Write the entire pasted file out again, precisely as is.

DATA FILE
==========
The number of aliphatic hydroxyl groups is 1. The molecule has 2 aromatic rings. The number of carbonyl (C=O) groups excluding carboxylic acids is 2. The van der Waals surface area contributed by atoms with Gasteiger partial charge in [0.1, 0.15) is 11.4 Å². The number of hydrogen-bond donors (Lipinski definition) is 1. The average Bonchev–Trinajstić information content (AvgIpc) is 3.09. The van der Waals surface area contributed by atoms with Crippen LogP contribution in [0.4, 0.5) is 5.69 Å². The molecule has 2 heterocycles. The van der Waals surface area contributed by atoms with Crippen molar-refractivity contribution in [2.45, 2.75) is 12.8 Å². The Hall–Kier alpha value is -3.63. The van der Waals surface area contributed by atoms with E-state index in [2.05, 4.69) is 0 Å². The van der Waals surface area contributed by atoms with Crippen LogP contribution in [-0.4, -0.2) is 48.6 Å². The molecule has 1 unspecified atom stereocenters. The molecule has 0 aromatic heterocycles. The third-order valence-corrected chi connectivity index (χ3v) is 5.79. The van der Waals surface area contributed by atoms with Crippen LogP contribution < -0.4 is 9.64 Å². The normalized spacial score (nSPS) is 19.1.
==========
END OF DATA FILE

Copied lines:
The number of aliphatic hydroxyl groups is 1. The molecule has 2 aromatic rings. The number of carbonyl (C=O) groups excluding carboxylic acids is 2. The van der Waals surface area contributed by atoms with Gasteiger partial charge in [0.1, 0.15) is 11.4 Å². The number of hydrogen-bond donors (Lipinski definition) is 1. The average Bonchev–Trinajstić information content (AvgIpc) is 3.09. The van der Waals surface area contributed by atoms with Crippen LogP contribution in [0.4, 0.5) is 5.69 Å². The molecule has 2 heterocycles. The van der Waals surface area contributed by atoms with Crippen molar-refractivity contribution in [2.45, 2.75) is 12.8 Å². The Hall–Kier alpha value is -3.63. The van der Waals surface area contributed by atoms with E-state index in [2.05, 4.69) is 0 Å². The van der Waals surface area contributed by atoms with Crippen LogP contribution in [-0.4, -0.2) is 48.6 Å². The molecule has 1 unspecified atom stereocenters. The molecule has 0 aromatic heterocycles. The third-order valence-corrected chi connectivity index (χ3v) is 5.79. The van der Waals surface area contributed by atoms with Crippen LogP contribution < -0.4 is 9.64 Å². The normalized spacial score (nSPS) is 19.1.